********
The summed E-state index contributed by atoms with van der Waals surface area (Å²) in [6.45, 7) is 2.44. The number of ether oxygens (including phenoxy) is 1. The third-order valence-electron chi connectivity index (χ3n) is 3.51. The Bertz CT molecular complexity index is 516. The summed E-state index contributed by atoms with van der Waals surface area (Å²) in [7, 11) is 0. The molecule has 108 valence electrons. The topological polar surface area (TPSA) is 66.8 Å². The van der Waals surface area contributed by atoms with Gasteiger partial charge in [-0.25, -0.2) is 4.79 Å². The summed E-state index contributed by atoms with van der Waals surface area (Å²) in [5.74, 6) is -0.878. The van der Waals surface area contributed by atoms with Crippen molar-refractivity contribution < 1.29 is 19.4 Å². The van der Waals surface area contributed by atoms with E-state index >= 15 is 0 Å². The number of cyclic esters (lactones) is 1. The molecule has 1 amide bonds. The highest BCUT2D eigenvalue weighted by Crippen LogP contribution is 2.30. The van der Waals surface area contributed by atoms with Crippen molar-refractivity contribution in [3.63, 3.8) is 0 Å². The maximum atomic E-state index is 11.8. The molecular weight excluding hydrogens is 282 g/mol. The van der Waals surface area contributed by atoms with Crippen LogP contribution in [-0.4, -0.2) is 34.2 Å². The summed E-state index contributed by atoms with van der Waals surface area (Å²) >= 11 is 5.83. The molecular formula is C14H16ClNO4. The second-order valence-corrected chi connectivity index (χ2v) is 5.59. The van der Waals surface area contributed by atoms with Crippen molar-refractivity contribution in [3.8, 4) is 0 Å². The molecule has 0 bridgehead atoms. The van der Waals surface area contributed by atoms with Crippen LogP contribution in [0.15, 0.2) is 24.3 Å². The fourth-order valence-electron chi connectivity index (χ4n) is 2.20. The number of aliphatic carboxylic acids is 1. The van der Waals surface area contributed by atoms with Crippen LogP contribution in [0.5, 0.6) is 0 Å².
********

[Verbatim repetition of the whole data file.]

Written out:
The summed E-state index contributed by atoms with van der Waals surface area (Å²) in [6.45, 7) is 2.44. The number of ether oxygens (including phenoxy) is 1. The third-order valence-electron chi connectivity index (χ3n) is 3.51. The Bertz CT molecular complexity index is 516. The summed E-state index contributed by atoms with van der Waals surface area (Å²) in [7, 11) is 0. The molecule has 108 valence electrons. The topological polar surface area (TPSA) is 66.8 Å². The van der Waals surface area contributed by atoms with Gasteiger partial charge in [-0.25, -0.2) is 4.79 Å². The summed E-state index contributed by atoms with van der Waals surface area (Å²) in [5.74, 6) is -0.878. The van der Waals surface area contributed by atoms with Crippen molar-refractivity contribution < 1.29 is 19.4 Å². The van der Waals surface area contributed by atoms with E-state index >= 15 is 0 Å². The number of cyclic esters (lactones) is 1. The molecule has 1 amide bonds. The highest BCUT2D eigenvalue weighted by Crippen LogP contribution is 2.30. The van der Waals surface area contributed by atoms with Crippen molar-refractivity contribution in [3.63, 3.8) is 0 Å². The maximum atomic E-state index is 11.8. The molecular weight excluding hydrogens is 282 g/mol. The van der Waals surface area contributed by atoms with Crippen LogP contribution in [-0.4, -0.2) is 34.2 Å². The summed E-state index contributed by atoms with van der Waals surface area (Å²) >= 11 is 5.83. The molecular formula is C14H16ClNO4. The second-order valence-corrected chi connectivity index (χ2v) is 5.59. The van der Waals surface area contributed by atoms with Crippen molar-refractivity contribution in [3.8, 4) is 0 Å². The molecule has 0 bridgehead atoms. The van der Waals surface area contributed by atoms with Crippen LogP contribution in [0.15, 0.2) is 24.3 Å². The fourth-order valence-electron chi connectivity index (χ4n) is 2.20. The number of aliphatic carboxylic acids is 1. The van der Waals surface area contributed by atoms with Crippen LogP contribution in [0.5, 0.6) is 0 Å².